Broadening our understanding of how non-human entities can shape economies


Recent academic literature on environmental values is showing a growing influence of relational perspectives. “This turn is characterized by the exploration of ontologies that seek to rethink the dualistic, hierarchical separation of humans from nature and to consider a plurality of values in order to better understand their dynamic interconnections to face the world’s sustainability challenges” (Ortiz-Przychodzka et al., 2023). In simple words, this means that there is a new way of thinking that tries to focus on what deeply connects humans and nature instead of what separates them. It challenges the idea that humans are above nature, stressing that we are instead a part of it. This approach considers a variety of values and perspectives to help us find sustainable solutions.

Influential conceptualizations that link humans and nature are mostly anthropocentric, such as the concepts of ecosystem services or Nature’s Contributions to People. They do not challenge sufficiently the hierarchical representations, especially predominant in economic theorizations, at the root cause of the sustainability crisis; i.e. the idea that nature mainly exists for satisfying human needs and preferences. Therefore, we need to consider non-utilitarian values so that we don’t end up commodifying nature. For this, an important step consists in paying more attention to non-human’s abilities to influence economic practices and values, or put in other terms, a more-than-human agency. This can allow us to better understand how our livelihoods are interrelated and co-produced.

In this line, the concept of diverse economies acknowledges that economic values and practices are influenced by human and non-human entities (such as non-human species, landscape features, ecosystems or technology). Economies are not merely the result of human actions but also of how humans interact with, and are influenced by, the world around them. This means that economies are not merely antagonistic to nature but are instead entangled with it. Understanding these entanglements is essential to rethinking economies in a way that they contribute to sustainability transformations, for example by respecting environments instead of destroying them.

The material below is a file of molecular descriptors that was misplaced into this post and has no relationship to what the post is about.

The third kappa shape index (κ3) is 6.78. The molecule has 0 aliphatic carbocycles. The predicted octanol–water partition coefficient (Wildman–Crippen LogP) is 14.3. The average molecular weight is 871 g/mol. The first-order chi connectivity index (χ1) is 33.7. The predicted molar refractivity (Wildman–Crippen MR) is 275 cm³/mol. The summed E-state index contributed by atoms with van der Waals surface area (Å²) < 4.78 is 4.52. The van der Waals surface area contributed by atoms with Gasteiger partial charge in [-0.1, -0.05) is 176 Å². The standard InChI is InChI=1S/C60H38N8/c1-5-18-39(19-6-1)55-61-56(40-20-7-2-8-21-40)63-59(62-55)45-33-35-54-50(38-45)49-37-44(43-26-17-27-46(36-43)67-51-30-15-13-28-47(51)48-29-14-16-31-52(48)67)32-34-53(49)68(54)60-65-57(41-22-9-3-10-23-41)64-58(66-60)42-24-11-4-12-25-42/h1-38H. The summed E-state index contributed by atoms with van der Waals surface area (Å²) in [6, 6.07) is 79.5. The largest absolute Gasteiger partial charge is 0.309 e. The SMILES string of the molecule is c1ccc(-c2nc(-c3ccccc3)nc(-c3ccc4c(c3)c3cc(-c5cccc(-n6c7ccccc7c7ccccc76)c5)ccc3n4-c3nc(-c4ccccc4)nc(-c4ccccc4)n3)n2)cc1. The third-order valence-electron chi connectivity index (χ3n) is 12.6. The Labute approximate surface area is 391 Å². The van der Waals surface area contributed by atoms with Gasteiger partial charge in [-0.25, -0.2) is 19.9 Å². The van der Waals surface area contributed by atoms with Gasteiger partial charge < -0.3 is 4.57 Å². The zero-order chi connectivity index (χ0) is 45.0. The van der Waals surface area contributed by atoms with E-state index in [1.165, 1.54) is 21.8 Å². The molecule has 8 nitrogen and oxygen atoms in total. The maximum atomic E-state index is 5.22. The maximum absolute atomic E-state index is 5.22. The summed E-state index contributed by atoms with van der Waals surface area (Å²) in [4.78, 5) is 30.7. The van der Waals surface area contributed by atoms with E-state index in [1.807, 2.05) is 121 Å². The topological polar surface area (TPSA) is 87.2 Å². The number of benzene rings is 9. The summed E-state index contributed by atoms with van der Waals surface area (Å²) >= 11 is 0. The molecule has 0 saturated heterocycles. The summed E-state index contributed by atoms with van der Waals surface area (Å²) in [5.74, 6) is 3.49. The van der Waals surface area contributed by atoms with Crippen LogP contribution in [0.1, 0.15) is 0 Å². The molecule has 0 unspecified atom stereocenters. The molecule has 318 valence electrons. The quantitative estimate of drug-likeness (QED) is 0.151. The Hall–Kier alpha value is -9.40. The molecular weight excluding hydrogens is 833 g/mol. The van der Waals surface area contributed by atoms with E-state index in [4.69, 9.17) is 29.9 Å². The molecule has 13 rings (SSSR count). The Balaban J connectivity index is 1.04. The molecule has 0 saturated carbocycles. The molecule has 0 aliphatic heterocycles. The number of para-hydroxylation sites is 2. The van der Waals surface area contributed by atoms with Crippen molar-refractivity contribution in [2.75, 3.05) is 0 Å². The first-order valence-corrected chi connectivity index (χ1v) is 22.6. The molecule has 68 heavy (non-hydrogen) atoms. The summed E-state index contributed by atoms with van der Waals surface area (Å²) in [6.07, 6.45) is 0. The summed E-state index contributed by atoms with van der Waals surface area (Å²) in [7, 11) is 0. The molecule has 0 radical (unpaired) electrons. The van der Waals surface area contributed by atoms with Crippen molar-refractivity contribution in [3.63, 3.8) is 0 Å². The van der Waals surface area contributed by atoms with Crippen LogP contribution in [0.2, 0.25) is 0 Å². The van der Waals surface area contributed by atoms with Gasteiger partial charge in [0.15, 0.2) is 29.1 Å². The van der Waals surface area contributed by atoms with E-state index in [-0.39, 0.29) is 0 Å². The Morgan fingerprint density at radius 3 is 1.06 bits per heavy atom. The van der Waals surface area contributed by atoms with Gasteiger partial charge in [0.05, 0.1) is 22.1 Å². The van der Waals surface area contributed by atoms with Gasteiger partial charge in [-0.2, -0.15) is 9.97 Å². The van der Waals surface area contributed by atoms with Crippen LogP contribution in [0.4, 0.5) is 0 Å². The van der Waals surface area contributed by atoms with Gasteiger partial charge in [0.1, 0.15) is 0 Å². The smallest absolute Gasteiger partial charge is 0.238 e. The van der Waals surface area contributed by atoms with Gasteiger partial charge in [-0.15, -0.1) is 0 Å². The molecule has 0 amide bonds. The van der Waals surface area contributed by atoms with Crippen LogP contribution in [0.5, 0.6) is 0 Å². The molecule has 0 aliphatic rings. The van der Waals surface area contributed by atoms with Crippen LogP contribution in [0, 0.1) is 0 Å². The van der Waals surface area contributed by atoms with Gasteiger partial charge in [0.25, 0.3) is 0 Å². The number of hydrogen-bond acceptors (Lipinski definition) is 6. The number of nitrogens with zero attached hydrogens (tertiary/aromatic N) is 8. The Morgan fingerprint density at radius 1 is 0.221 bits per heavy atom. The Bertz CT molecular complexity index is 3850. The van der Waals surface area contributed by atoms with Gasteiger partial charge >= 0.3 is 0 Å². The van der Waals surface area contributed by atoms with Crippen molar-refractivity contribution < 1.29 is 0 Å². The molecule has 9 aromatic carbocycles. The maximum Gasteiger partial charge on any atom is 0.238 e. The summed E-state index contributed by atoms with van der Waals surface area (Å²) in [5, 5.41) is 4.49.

In their recent paper, Ortiz- Przychodzka et al. (2023) apply a relational perspective to diverse economies, which they understand as assemblages in which both human and non-human entities have agency. In this case, they use the word assemblages to describe networks that are formed when entities temporarily come together due to mutual affections, power relations and associations. For example, rural home gardens are assemblages of people, plants, animals and soil, interacting to produce food. Humans and nature influence each other in this assemblage through the combination of their actions and abilities.

Ortiz-Przychodzka et al. (2023) argue that nature in assemblages like home gardens is not merely a thing acted upon. Human values, practices, and senses of place are influenced by human and non-human actions. While utilitarian values refer to the importance of relations as means for maximizing human’s preferences and needs, relational values express the importance of human and non-human relationships as ends in themselves (even if such relations do not maximize human’s utility). Such non-utilitarian morality challenges our understanding of nature as merely something profitable for humans. When we acknowledge that nature has agency, we are a step closer to overcoming the anthropocentric and utilitarian view of economies.

If you would like to read the full discussion of this topic, check out the original paper:

Ortiz-Przychodzka, S., Benavides-Frías, C., Raymond, C. M., Díaz-Reviriego, I., & Hanspach, J. (2023). Rethinking Economic Practices and Values As Assemblages of More-Than-Human Relations. Ecological Economics211, 107866.

Original post at the SESI’s Blog (Social-Ecological-Systems-Intitute, Leuphana University)


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